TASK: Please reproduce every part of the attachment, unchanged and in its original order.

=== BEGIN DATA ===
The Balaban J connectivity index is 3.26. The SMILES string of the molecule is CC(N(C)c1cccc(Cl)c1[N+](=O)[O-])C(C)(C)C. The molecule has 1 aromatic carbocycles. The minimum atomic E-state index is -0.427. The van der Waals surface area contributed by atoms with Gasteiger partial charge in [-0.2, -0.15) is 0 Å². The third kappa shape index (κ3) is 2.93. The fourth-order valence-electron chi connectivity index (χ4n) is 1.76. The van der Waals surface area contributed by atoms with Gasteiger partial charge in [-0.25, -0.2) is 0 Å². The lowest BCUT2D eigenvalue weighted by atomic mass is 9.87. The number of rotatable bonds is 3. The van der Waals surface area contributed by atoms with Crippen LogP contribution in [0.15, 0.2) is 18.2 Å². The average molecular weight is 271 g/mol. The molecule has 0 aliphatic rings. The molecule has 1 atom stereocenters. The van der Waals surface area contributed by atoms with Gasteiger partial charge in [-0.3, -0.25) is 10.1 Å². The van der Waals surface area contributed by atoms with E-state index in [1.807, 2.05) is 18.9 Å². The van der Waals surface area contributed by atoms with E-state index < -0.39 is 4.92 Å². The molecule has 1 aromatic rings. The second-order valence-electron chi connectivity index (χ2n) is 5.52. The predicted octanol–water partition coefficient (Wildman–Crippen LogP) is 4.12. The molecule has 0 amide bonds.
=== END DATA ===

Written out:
The Balaban J connectivity index is 3.26. The SMILES string of the molecule is CC(N(C)c1cccc(Cl)c1[N+](=O)[O-])C(C)(C)C. The molecule has 1 aromatic carbocycles. The minimum atomic E-state index is -0.427. The van der Waals surface area contributed by atoms with Gasteiger partial charge in [-0.2, -0.15) is 0 Å². The third kappa shape index (κ3) is 2.93. The fourth-order valence-electron chi connectivity index (χ4n) is 1.76. The van der Waals surface area contributed by atoms with Gasteiger partial charge in [-0.25, -0.2) is 0 Å². The lowest BCUT2D eigenvalue weighted by atomic mass is 9.87. The number of rotatable bonds is 3. The van der Waals surface area contributed by atoms with Crippen LogP contribution in [0.15, 0.2) is 18.2 Å². The average molecular weight is 271 g/mol. The molecule has 0 aliphatic rings. The molecule has 1 atom stereocenters. The van der Waals surface area contributed by atoms with Gasteiger partial charge in [-0.3, -0.25) is 10.1 Å². The van der Waals surface area contributed by atoms with E-state index in [1.807, 2.05) is 18.9 Å². The van der Waals surface area contributed by atoms with E-state index < -0.39 is 4.92 Å². The molecule has 1 aromatic rings. The second-order valence-electron chi connectivity index (χ2n) is 5.52. The predicted octanol–water partition coefficient (Wildman–Crippen LogP) is 4.12. The molecule has 0 amide bonds.